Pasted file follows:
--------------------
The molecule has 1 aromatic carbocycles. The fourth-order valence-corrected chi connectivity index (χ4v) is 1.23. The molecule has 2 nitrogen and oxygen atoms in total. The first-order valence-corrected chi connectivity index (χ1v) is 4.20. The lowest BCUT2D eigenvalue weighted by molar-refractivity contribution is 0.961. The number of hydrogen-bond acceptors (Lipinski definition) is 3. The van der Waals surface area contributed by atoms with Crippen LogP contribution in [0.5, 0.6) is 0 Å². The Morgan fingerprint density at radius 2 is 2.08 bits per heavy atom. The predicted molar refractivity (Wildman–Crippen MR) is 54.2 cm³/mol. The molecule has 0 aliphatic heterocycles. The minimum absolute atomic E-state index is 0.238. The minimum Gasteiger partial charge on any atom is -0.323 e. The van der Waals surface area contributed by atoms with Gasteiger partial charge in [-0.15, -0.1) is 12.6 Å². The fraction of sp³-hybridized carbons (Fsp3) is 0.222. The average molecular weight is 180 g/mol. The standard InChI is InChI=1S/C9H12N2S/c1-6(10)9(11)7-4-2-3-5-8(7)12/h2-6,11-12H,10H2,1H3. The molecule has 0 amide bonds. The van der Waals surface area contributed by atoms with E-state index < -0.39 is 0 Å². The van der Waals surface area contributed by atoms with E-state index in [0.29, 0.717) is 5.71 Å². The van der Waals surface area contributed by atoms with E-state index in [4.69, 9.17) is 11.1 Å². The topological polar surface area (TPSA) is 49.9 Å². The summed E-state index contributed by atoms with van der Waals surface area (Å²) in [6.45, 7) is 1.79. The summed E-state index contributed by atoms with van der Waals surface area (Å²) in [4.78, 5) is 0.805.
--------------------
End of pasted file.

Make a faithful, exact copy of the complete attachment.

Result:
The molecule has 1 aromatic carbocycles. The fourth-order valence-corrected chi connectivity index (χ4v) is 1.23. The molecule has 2 nitrogen and oxygen atoms in total. The first-order valence-corrected chi connectivity index (χ1v) is 4.20. The lowest BCUT2D eigenvalue weighted by molar-refractivity contribution is 0.961. The number of hydrogen-bond acceptors (Lipinski definition) is 3. The van der Waals surface area contributed by atoms with Crippen LogP contribution in [0.5, 0.6) is 0 Å². The Morgan fingerprint density at radius 2 is 2.08 bits per heavy atom. The predicted molar refractivity (Wildman–Crippen MR) is 54.2 cm³/mol. The molecule has 0 aliphatic heterocycles. The minimum absolute atomic E-state index is 0.238. The minimum Gasteiger partial charge on any atom is -0.323 e. The van der Waals surface area contributed by atoms with Gasteiger partial charge in [-0.15, -0.1) is 12.6 Å². The fraction of sp³-hybridized carbons (Fsp3) is 0.222. The average molecular weight is 180 g/mol. The standard InChI is InChI=1S/C9H12N2S/c1-6(10)9(11)7-4-2-3-5-8(7)12/h2-6,11-12H,10H2,1H3. The molecule has 0 amide bonds. The van der Waals surface area contributed by atoms with E-state index < -0.39 is 0 Å². The van der Waals surface area contributed by atoms with E-state index in [0.29, 0.717) is 5.71 Å². The van der Waals surface area contributed by atoms with E-state index in [4.69, 9.17) is 11.1 Å². The topological polar surface area (TPSA) is 49.9 Å². The summed E-state index contributed by atoms with van der Waals surface area (Å²) in [6.45, 7) is 1.79. The summed E-state index contributed by atoms with van der Waals surface area (Å²) in [4.78, 5) is 0.805.